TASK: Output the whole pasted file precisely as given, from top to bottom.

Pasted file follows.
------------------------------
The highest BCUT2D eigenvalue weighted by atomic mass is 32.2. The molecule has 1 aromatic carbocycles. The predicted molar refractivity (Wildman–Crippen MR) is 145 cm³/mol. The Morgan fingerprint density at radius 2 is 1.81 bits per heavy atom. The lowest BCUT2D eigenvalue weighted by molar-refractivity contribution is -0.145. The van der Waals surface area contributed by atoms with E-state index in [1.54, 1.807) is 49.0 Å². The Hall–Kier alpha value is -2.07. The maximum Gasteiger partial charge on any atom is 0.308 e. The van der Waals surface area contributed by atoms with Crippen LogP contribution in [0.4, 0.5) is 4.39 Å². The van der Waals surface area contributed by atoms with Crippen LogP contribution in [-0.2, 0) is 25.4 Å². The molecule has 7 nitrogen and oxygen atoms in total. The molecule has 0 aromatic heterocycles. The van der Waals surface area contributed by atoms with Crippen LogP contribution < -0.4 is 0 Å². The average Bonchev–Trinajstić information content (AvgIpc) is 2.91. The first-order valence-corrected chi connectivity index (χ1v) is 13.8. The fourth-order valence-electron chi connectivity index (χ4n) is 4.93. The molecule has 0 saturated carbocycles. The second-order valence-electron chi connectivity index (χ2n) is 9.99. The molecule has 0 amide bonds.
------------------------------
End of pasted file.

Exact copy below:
The highest BCUT2D eigenvalue weighted by atomic mass is 32.2. The molecule has 1 aromatic carbocycles. The predicted molar refractivity (Wildman–Crippen MR) is 145 cm³/mol. The Morgan fingerprint density at radius 2 is 1.81 bits per heavy atom. The lowest BCUT2D eigenvalue weighted by molar-refractivity contribution is -0.145. The van der Waals surface area contributed by atoms with E-state index in [1.54, 1.807) is 49.0 Å². The Hall–Kier alpha value is -2.07. The maximum Gasteiger partial charge on any atom is 0.308 e. The van der Waals surface area contributed by atoms with Crippen LogP contribution in [0.4, 0.5) is 4.39 Å². The van der Waals surface area contributed by atoms with Crippen LogP contribution in [-0.2, 0) is 25.4 Å². The molecule has 7 nitrogen and oxygen atoms in total. The molecule has 0 aromatic heterocycles. The van der Waals surface area contributed by atoms with Crippen LogP contribution < -0.4 is 0 Å². The average Bonchev–Trinajstić information content (AvgIpc) is 2.91. The first-order valence-corrected chi connectivity index (χ1v) is 13.8. The fourth-order valence-electron chi connectivity index (χ4n) is 4.93. The molecule has 0 saturated carbocycles. The second-order valence-electron chi connectivity index (χ2n) is 9.99. The molecule has 0 amide bonds.